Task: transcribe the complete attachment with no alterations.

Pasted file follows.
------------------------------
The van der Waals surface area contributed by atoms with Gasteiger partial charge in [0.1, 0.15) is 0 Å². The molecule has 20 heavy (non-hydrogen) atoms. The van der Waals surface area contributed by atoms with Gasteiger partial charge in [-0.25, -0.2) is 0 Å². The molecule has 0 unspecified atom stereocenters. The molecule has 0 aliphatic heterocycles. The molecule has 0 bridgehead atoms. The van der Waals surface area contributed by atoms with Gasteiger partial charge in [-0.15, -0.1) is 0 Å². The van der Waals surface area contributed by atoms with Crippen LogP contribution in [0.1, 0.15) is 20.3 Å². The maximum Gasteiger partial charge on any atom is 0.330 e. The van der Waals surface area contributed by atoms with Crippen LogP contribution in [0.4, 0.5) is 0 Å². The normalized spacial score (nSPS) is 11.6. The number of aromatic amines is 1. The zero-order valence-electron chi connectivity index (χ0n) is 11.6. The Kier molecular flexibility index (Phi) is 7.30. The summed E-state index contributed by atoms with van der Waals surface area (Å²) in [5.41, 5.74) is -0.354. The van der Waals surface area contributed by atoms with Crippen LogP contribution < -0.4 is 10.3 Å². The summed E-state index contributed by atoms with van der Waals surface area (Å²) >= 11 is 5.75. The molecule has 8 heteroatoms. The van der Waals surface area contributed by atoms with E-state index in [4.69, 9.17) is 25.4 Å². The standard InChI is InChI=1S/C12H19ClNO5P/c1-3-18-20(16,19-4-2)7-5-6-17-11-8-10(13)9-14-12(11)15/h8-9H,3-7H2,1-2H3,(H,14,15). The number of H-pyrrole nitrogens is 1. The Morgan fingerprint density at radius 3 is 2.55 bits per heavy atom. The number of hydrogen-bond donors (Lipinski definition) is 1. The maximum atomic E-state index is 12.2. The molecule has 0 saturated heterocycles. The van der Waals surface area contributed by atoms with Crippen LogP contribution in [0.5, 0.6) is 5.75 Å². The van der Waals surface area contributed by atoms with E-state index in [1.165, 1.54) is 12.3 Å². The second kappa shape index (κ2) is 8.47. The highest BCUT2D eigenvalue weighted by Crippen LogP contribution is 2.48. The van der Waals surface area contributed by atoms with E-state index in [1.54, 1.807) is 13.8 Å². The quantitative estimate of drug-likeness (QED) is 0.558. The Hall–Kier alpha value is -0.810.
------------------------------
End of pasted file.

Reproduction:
The van der Waals surface area contributed by atoms with Gasteiger partial charge in [0.1, 0.15) is 0 Å². The molecule has 20 heavy (non-hydrogen) atoms. The van der Waals surface area contributed by atoms with Gasteiger partial charge in [-0.25, -0.2) is 0 Å². The molecule has 0 unspecified atom stereocenters. The molecule has 0 aliphatic heterocycles. The molecule has 0 bridgehead atoms. The van der Waals surface area contributed by atoms with Gasteiger partial charge in [-0.15, -0.1) is 0 Å². The van der Waals surface area contributed by atoms with Crippen LogP contribution in [0.1, 0.15) is 20.3 Å². The maximum Gasteiger partial charge on any atom is 0.330 e. The van der Waals surface area contributed by atoms with Crippen LogP contribution in [0.4, 0.5) is 0 Å². The normalized spacial score (nSPS) is 11.6. The number of aromatic amines is 1. The zero-order valence-electron chi connectivity index (χ0n) is 11.6. The Kier molecular flexibility index (Phi) is 7.30. The summed E-state index contributed by atoms with van der Waals surface area (Å²) in [5.41, 5.74) is -0.354. The van der Waals surface area contributed by atoms with Crippen LogP contribution < -0.4 is 10.3 Å². The summed E-state index contributed by atoms with van der Waals surface area (Å²) >= 11 is 5.75. The molecule has 8 heteroatoms. The van der Waals surface area contributed by atoms with E-state index in [4.69, 9.17) is 25.4 Å². The standard InChI is InChI=1S/C12H19ClNO5P/c1-3-18-20(16,19-4-2)7-5-6-17-11-8-10(13)9-14-12(11)15/h8-9H,3-7H2,1-2H3,(H,14,15). The number of H-pyrrole nitrogens is 1. The Morgan fingerprint density at radius 3 is 2.55 bits per heavy atom. The number of hydrogen-bond donors (Lipinski definition) is 1. The maximum atomic E-state index is 12.2. The molecule has 0 saturated heterocycles. The van der Waals surface area contributed by atoms with Crippen LogP contribution in [0.5, 0.6) is 5.75 Å². The van der Waals surface area contributed by atoms with E-state index in [1.165, 1.54) is 12.3 Å². The second kappa shape index (κ2) is 8.47. The highest BCUT2D eigenvalue weighted by Crippen LogP contribution is 2.48. The van der Waals surface area contributed by atoms with E-state index in [1.54, 1.807) is 13.8 Å². The quantitative estimate of drug-likeness (QED) is 0.558. The Hall–Kier alpha value is -0.810.